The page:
December 8, 1988
Note: Please review Opinion 13-26 before relying on this opinion, as it has been modified to be consistent with Opinion 13-26.
Topic: Disqualification; spouse of county court judge’s law clerk is an assistant public defender.
Digest: County court judge, whose law clerk is married to an assistant public defender, need not recuse himself in cases in which the spouse or any other member of the public defender's office appears, but when the spouse appears, the judge must disclose the employment of the law clerk's spouse to all parties and their attorneys, and obtain their consent as judge, in writing or on the record, to his continued participation, and must completely insulate the law clerk from participation in the case.
Rules: 22 NYCRR §§100.3(c(1)(iv); 100.3(d)
The law clerk to a county court judge is married to an assistant county public defender, who will be representing indigents. The county judge inquires whether the relationship between the law clerk and the public defender's office would disqualify the judge from presiding in criminal actions or proceedings in which a party is represented by the law clerk's spouse or by another attorney in the public defender’s office.
If the judge harbors any doubts as to his own ability to be impartial, the judge should not preside in the matter. If the judge is satisfied that he can impartially preside over cases in which the law clerk's spouse or other assistant public defenders appear, there is no per se requirement for disqualification. The fact that his law clerk is married to an assistant public defender does not disqualify the judge from presiding over all cases or matters in which the public defender's office appears. However, at least when the law clerk's spouse is personally involved as attorney, the judge should reveal his law clerk's relation with the public defender's office, and obtain the consent of the parties to his continued participation in the action or proceeding , utilizing the procedure set forth in section 100.3(d) of the Rules of the Chief Administrator.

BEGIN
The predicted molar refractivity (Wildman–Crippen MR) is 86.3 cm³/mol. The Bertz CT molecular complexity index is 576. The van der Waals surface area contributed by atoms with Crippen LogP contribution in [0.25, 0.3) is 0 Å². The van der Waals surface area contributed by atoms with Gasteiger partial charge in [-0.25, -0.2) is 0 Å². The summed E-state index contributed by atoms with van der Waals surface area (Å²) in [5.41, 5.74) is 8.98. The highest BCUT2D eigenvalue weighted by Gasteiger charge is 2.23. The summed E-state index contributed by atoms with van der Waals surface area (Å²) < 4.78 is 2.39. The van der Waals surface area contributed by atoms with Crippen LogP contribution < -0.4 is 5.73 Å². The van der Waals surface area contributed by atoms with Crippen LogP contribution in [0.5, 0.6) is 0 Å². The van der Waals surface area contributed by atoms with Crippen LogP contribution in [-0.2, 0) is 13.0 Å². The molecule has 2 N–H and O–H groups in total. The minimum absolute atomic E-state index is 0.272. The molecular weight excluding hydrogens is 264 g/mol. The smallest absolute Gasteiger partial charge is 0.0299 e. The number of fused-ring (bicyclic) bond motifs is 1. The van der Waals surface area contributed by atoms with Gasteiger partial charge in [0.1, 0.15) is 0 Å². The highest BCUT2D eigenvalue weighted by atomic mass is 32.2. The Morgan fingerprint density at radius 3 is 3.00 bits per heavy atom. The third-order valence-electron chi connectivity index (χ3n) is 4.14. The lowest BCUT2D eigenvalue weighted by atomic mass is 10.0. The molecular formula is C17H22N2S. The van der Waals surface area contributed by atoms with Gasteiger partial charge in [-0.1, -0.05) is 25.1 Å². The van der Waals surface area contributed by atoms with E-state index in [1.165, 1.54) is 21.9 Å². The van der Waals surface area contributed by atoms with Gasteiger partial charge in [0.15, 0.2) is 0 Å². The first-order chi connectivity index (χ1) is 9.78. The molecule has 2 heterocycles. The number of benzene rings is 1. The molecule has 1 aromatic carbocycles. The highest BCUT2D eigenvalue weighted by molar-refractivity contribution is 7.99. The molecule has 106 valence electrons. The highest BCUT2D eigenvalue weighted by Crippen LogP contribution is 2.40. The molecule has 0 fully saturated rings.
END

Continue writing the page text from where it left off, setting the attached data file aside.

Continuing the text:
A judge disqualified by the terms of subparagraph (c)(1)(iii) or (iv) of this section, instead of withdrawing from the proceeding, may disclose on the record the basis of the disqualification. If, based on such disclosure, the parties by their attorneys, independently of the judge's participation, all agree that the judge's relationship is immaterial or that his or her financtsl interest is insubstantial, the judge no longer is disqualified, and may participate in the proceeding. The agreement shall be in writing, or shall be made orally in open court upon the record.
In addition, when the spouse of the law clerk personally appears as an attorney in a matter before the judge, and when the judge continues to preside in accordance with the guidelines mentioned above, the judge also must completely insulate the law clerk from any participation in the case. See Opinion 548 of the New York State Bar Association, dated February 9, 1983 [holding that a judge need not disqualify himself where a party's attorney is the spouse of a law clerk to the judge, as long as the law clerk does not participate in that case].